Finding aids describe the contents of manuscript and archival collections, and in many cases, we’ve digitized all or portions of these collections. Some collections may contain material that we acquired in digital form. For a variety of reasons that I won’t describe here, we’ve decided that embedding digital objects directly in finding aids can be a suitable, often low-barrier alternative to publishing them in our primary digital collections platform. You can read more on that decision here.
EAD, ArchivesSpace, and the <dao>
At Duke, we’ve been creating finding aids in EAD (Encoded Archival Description) since the late 1990s. Prior to implementing ArchivesSpace (June 2015) and its predecessor Archivists Toolkit (2012), we created EAD through some combination of an XML editor (NoteTab, Oxygen), Excel spreadsheets, custom scripts, templates, and macros. Not surprisingly, the evolution of EAD authoring tools led to a good deal of inconsistent encoding across our EAD corpus. These inconsistencies were particularly apparent when it came to information encoded in the <dao> element, the EAD element used to describe “digital archival objects” in a collection.
As part of our ArchivesSpace implementation plan, we decided to get better control over the <dao>–both its content and its structure. We wrote some local best practice guidelines for formatting the data contained in the <dao> element and we wrote some scripts to normalize our existing data before migrating it to ArchivesSpace.
Classifying digital objects with the “use statement.”
In June 2015, we migrated all of our finding aids and other descriptive data to ArchivesSpace. In total, we now have about 3400 finding aids (resource records) and over 9,000 associated digital objects described in ArchivesSpace. Among these 9,000 digital objects, there are high-res master images, low-res use copies, audio files, video files, disk image files, and many other kinds of digital content. Further, the digital files are stored in several different locations–some accessible to the public and some restricted to staff.
In order for our finding aid interface to display each type of digital object properly, we developed a classification system of sorts that 1) clearly identifies each class of digital object and 2) describes the desired display behavior for that type of object in our finding aid interface.
In ArchivesSpace, we store that information consistently in the ‘Use Statement’ field of each Digital Object record. We’ve developed a core set of use statement values that we can easily maintain in a controlled value list in the ArchivesSpace application. In turn, when ArchivesSpace generates or exports an EAD file for any given collection that contains digital objects, these use statement values are output in the DAO role attribute. Actually, a minor bug in the ArchivesSpace application currently prevents the use statement information from appearing in the <dao>. I fixed this by customizing the ArchivesSpace EAD serializer in a local plugin.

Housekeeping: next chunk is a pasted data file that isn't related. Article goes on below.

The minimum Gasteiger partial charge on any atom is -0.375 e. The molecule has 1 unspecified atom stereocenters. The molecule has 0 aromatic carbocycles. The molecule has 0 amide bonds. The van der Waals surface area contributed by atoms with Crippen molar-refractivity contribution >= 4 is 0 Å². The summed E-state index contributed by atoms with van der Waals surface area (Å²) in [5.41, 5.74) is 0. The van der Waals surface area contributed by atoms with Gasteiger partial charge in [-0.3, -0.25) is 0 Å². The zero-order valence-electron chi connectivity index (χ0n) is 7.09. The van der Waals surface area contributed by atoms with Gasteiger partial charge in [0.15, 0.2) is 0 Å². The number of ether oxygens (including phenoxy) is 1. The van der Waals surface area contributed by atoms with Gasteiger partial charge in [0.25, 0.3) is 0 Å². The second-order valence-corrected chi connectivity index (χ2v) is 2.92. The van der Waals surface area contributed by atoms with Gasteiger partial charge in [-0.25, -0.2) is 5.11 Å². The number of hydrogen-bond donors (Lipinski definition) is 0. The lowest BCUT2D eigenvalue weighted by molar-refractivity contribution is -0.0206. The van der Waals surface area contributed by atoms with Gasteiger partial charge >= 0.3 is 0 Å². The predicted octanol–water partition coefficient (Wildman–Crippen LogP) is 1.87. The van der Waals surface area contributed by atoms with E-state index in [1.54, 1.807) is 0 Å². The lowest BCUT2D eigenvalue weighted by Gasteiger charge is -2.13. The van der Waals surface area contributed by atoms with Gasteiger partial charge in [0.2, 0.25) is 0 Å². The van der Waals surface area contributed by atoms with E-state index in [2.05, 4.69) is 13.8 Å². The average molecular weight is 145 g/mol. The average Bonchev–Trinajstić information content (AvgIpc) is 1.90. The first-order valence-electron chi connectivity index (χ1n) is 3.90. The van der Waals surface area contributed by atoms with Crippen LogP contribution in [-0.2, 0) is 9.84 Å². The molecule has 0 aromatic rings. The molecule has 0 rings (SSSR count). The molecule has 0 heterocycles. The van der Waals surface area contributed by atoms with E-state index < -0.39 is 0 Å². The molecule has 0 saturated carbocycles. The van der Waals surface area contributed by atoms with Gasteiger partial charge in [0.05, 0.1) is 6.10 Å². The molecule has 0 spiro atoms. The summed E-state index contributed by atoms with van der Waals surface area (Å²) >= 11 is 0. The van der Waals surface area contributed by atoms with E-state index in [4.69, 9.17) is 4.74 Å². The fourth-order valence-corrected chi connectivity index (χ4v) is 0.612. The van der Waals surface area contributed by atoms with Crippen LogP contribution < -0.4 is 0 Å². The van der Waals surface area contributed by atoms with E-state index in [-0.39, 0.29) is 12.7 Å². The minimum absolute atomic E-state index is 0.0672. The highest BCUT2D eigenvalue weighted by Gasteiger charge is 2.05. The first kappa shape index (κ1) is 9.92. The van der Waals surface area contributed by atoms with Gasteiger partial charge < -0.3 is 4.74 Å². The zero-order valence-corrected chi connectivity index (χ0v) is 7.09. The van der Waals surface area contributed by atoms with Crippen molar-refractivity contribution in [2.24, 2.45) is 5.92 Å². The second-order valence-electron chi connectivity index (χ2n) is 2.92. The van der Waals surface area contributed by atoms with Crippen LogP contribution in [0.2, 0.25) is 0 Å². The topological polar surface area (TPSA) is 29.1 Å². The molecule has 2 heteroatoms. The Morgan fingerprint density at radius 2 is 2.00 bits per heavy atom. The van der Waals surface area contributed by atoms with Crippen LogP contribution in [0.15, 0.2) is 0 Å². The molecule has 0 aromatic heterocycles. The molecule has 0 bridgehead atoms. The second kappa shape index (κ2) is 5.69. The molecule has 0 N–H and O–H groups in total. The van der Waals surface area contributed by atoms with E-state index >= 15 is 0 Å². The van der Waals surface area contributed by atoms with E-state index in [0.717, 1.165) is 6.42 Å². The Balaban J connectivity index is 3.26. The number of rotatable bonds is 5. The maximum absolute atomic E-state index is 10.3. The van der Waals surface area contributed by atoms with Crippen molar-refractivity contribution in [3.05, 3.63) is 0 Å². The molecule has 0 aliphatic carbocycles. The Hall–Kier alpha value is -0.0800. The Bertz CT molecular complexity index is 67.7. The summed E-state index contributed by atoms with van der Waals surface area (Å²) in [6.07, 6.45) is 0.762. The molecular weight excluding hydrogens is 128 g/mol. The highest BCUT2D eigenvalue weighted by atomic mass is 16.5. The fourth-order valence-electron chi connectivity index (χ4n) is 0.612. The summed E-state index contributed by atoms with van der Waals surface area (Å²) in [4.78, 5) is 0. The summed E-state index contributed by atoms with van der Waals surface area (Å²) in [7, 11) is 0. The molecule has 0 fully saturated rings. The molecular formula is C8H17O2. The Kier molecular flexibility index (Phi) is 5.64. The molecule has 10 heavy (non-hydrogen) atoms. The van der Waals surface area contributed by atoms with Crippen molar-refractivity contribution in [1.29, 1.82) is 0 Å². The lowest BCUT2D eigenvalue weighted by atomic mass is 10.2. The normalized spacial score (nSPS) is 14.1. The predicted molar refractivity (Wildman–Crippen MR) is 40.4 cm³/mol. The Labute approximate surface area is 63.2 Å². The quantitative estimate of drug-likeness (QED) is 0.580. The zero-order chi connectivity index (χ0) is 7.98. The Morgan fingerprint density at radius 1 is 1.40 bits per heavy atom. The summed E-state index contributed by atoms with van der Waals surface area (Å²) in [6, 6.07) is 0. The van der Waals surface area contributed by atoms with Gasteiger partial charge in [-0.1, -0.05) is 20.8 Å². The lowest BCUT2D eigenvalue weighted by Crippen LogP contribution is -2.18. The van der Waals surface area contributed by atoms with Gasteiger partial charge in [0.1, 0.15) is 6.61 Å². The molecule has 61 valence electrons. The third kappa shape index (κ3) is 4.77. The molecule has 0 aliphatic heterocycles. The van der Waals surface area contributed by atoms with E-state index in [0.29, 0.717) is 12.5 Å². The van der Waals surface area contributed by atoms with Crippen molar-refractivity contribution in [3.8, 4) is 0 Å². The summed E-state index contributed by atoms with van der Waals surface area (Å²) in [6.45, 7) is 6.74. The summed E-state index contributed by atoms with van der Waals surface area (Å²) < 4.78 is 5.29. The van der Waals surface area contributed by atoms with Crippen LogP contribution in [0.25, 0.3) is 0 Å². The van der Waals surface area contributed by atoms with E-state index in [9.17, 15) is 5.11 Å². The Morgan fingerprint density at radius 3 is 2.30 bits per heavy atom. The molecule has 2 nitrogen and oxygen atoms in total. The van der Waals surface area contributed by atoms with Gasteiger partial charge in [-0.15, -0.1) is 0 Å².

Every object its viewer/player
The values in the DAO role attribute tell our display interface how to render a digital object in the finding aid. For example, when the display interface encounters a DAO with role=”video-streaming” it knows to queue up our embedded streaming video player. We have custom viewers and players for audio, batches of image files, PDFs, and many other content types.
Here are links to some finding aids with different classes of embedded digital objects, each with its own associated use statement and viewer/player.
The last example above illustrates the curious case of electronic records. The term “electronic records” can describe a wide range of materials but may include things like email archives, disk images, and other formats that are not immediately accessible on our website, but must be used by patrons in the reading room on a secure machine. In these cases, we want to store information about these files in ArchivesSpace and provide a convenient way for patrons to request access to them in the finding aid interface.
Within the next few weeks, we plan to implement some improvements to the way we handle the description of and access to electronic records in finding aids. Eventually, patrons will be able to view detailed information about the electronic records by hovering over a link in the finding aid. Clicking on the link will automatically generate a request for those records in Aeon, the Rubenstein Library’s request management system. Staff can then review and process those requests and, if necessary, prepare the electronic records for viewing on the reading room desktop.
While we continue to tweak our finding aid interface and learn our way around ArchivesSpace, we think we’ve developed a fairly sustainable and flexible way to publish digital objects in finding aids that both preserves the archival context of the items and provides an engaging user-experience for interacting with the objects. As always, we’d love to hear how other libraries may have tackled this same problem. Please share your comments or experiences with handling digital objects in finding aids!
[Credit to Lynn Holdzkom at UNC-Chapel Hill for coining the phrase “The Tao of the DAO”]